As we all know, when bacteria, viruses, and other microorganisms invade the human body, the body removes harmful microorganisms through Innate immunity and adaptive immunity. It produces immunoglobulins that can bind to target antigens through adaptive immunity, which can accurately and efficiently remove harmful substances. However, some COVID-19 patients can still clear the virus without producing specific antibodies. What are the characteristics of these patients, how to rely on Innate immunity to remove the virus, what is the relationship between novel coronavirus and human immune response? In this study, we analyzed the clinical characteristics and clinical outcomes of COVID-19 patients without serum conversion using electronic medical records. We reported there was no significant difference in gender, age, non-survivors and the clinical classification between the antibody-negative and antibody-positive groups. Fever, dyspnea, fatigue, expectoration, and myalgia, which were observed more in the antibody-positive group. In terms of laboratory findings, white blood cell counts (WBC), Neutrophils, C-reactive protein, Procalcitonin, Interleukin-6 (IL-6), Lactate dehydrogenase, Creatine kinase, etc, were significantly higher in antibody-negative patients than in antibody-positive group. Specially, 143 (81.2%), 20 (18.3%), 34 (44.2%) antibody-negative blood samples having increased C-reactive protein, Procalcitonin, Interleukin-6 and 37 (19.9%) antibody-negative blood samples having Lymphocytopenia. Our results showed that innate immunity played an essential role in clearing the virus.
The common symptoms of the antibody-negative patients included in this study were cough, fever, dyspnea, fatigue expectoration, and myalgia. The incidence rate was lower than that of the antibody-positive group and other related studies[4, 5]. This might be related to the inhibition of virus activity and weakening of virus pathogenicity by an inflammatory reaction in vivo. The types of coexisting illness and the proportion of severe/critical cases in the antibody-negative group were similar to those in the antibody-positive group and other studies[6, 7], suggesting that the antibody non-responders accorded with the overall distribution characteristics of COVID-19 patients. Wang, B., et al. studied the relationship between antibody and virus clearance time in 26 patients with COVID-19; they found the early production of antibodies does not mean early elimination of this virus, not observe a correlation between early adaptive immune responses and better clinical outcomes. One of the cases did not produce specific antibodies to SARS-CoV2 within 66 days of observation. However, eventually, the nucleic acid test of SARS-CoV2 turned negative, revealing that some individuals may not produce antibodies after being infected with SARS-CoV2. In this study, it was found that 94 of the 1921 patients did not produce specific antibodies. However, the virus nucleic acid was still cleared during hospitalization, which confirmed that the production of specific antibodies by adaptive immunity was not necessary for the clearance of SARS-CoV-2.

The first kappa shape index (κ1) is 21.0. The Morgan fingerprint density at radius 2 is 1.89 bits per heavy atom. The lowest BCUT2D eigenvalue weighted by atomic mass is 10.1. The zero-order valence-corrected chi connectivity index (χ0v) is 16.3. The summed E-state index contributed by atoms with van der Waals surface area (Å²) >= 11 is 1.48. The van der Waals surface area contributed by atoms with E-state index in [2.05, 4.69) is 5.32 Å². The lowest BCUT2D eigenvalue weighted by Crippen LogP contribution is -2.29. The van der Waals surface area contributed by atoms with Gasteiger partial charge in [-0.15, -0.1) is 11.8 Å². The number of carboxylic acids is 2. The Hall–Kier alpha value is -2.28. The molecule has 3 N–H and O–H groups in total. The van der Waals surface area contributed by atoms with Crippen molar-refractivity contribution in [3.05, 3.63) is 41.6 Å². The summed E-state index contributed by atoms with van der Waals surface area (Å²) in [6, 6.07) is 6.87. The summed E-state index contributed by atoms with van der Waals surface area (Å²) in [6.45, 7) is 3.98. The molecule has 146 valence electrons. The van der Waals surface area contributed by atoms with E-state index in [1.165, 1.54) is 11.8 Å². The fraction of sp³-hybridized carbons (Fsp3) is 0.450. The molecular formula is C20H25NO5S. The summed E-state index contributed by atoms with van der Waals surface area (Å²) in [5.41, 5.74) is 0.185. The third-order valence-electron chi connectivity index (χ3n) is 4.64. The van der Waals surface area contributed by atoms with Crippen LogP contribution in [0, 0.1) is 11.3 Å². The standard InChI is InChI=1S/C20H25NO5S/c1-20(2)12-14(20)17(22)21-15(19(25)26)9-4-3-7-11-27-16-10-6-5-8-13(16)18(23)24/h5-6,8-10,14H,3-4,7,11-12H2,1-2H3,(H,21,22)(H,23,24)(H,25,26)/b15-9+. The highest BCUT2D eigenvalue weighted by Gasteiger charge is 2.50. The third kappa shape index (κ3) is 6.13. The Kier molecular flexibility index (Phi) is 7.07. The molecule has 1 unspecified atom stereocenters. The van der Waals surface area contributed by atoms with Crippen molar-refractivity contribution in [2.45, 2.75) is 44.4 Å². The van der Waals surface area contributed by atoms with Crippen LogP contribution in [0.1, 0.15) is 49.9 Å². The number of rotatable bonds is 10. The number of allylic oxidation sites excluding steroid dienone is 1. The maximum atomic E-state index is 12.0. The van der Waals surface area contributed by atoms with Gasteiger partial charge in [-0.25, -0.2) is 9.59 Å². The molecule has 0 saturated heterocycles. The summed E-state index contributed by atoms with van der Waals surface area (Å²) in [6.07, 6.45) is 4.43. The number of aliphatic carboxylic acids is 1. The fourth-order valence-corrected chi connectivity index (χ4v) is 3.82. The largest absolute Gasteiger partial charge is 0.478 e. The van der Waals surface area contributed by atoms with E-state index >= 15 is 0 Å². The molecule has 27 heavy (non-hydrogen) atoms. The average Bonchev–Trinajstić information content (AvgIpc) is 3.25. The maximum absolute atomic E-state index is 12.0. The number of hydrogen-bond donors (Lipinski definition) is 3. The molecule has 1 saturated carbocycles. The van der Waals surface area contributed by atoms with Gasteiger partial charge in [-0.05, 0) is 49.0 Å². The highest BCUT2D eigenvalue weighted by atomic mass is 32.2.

C-reactive protein (CRP) is a non-specific inflammatory marker and a kind of acute-phase reaction protein, which can activate complements, strengthen phagocytes' function, and remove pathogenic microorganisms invading the body and tissue cells that are damaged, necrotic and apoptotic. Interleukin-6 is also a non-specific indicator of inflammation. Inflammatory cytokines produced by various cells after inflammatory stimulation are the critical components of the inflammatory response and can induce the increase of CRP and PCT at 2h and 6h after infection, respectively. PCT reflects the activity of systemic inflammation, which increases slightly when the virus is infected. When the pathogen invaded the body, the human immune system entered the immediate innate immune response stage, neutrophils were the central effector cells, and the total number of leukocytes and neutrophils increased significantly. In the early stage of the innate immune response, activated neutrophils produce pro-inflammatory cytokines such as interleukin-6, while hepatocytes produce a series of acute-phase proteins after being stimulated by pro-inflammatory cytokines such as interleukin-1, of which C-reactive protein is the most significant. Zhu, L, et, al found that interferon-stimulated genes (such as ISG15, IFI44L, and MX1) in peripheral blood immune cells of patients with COVID-19 were significantly up-regulated, which confirmed that the innate immune response was significantly activated in patients with COVID-19.